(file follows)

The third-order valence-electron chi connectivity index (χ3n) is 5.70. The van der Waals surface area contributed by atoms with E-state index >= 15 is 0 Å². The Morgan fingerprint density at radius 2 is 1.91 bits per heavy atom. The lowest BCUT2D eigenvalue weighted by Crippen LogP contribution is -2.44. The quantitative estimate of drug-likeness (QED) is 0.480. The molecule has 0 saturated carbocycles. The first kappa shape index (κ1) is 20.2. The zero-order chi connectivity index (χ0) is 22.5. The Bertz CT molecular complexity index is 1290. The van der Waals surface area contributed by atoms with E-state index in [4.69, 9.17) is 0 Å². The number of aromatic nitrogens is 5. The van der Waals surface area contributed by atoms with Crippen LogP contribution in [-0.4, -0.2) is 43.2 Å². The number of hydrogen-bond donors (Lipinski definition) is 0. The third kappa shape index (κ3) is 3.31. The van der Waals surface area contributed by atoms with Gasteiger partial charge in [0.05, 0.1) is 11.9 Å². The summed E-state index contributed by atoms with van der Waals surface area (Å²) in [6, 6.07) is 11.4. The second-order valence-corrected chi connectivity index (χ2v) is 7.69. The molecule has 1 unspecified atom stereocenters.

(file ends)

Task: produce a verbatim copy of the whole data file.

The third-order valence-electron chi connectivity index (χ3n) is 5.70. The van der Waals surface area contributed by atoms with E-state index >= 15 is 0 Å². The Morgan fingerprint density at radius 2 is 1.91 bits per heavy atom. The lowest BCUT2D eigenvalue weighted by Crippen LogP contribution is -2.44. The quantitative estimate of drug-likeness (QED) is 0.480. The molecule has 0 saturated carbocycles. The first kappa shape index (κ1) is 20.2. The zero-order chi connectivity index (χ0) is 22.5. The Bertz CT molecular complexity index is 1290. The van der Waals surface area contributed by atoms with E-state index in [4.69, 9.17) is 0 Å². The number of aromatic nitrogens is 5. The van der Waals surface area contributed by atoms with Crippen LogP contribution in [-0.4, -0.2) is 43.2 Å². The number of hydrogen-bond donors (Lipinski definition) is 0. The third kappa shape index (κ3) is 3.31. The van der Waals surface area contributed by atoms with Gasteiger partial charge in [0.05, 0.1) is 11.9 Å². The summed E-state index contributed by atoms with van der Waals surface area (Å²) in [6, 6.07) is 11.4. The second-order valence-corrected chi connectivity index (χ2v) is 7.69. The molecule has 1 unspecified atom stereocenters.